How receptive is your community to taking positive approaches to school discipline?

Voices from the Field is a place for administrators, teachers, school support staff, community, and family members to (1) share what you think by responding to a polling question, (2) see what others think by viewing the poll’s results, (3) learn what experts think by reading a short post that includes references and related resources, and (4) share your own experiences by posting comments on safe supportive learning topics.

School Discipline

How receptive is your community to taking positive approaches to school discipline?

Learn What Experts Think

Did you know that students who are suspended or expelled from school are three times more likely to have contact with the juvenile justice system in the next school year? 1, 2 The evolution of zero-tolerance school disciplinary policies and practices are resulting in widespread suspensions, expulsions, and involvement in the justice system. Relatively minor school dress or conduct code violations that used to warrant a slap on the wrist have led to more extreme penalties, and as a result students are finding it more difficult to keep up with coursework and stay engaged in school.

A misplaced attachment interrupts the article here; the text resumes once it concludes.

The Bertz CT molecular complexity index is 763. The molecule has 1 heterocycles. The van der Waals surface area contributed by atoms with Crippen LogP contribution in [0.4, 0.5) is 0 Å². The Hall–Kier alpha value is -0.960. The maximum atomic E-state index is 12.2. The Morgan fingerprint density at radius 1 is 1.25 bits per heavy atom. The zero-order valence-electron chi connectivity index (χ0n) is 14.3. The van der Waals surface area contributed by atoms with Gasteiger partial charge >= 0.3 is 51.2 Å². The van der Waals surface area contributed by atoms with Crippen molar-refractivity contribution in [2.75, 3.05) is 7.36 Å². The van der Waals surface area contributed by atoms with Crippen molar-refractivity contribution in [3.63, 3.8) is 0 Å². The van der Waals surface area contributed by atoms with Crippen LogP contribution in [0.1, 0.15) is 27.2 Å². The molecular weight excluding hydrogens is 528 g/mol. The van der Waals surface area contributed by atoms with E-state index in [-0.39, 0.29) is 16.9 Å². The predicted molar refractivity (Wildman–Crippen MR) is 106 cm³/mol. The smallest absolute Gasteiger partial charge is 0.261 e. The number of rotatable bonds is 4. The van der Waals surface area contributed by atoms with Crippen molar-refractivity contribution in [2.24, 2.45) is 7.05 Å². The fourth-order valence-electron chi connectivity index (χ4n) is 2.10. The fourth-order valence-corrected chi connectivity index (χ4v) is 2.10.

Students of color and students with disabilities are most affected. A recent longitudinal study of over one million students in Texas revealed that racial disparities in discipline persist, even after controlling for dozens of factors.3 In the national Office of Civil Rights data collection, 17% of Black students in grades K-12 were suspended at least once in the 2009-2010 school year, and 25% of Black students with disabilities were suspended at least once.1,2

A growing body of evidence has demonstrated the negative impact of punitive and exclusionary disciplinary practices and the availability of effective, positive alternatives. In response, Federal, state, and local entities have encouraged a shift away from harsh disciplinary approaches to focusing on successful, supportive alternatives. Attorney General Eric Holder and Secretary of Education Arne Duncan have launched the Supportive School Discipline Initiative, a collaboration aimed at targeting the disciplinary policies and practices that push youth into the justice system.4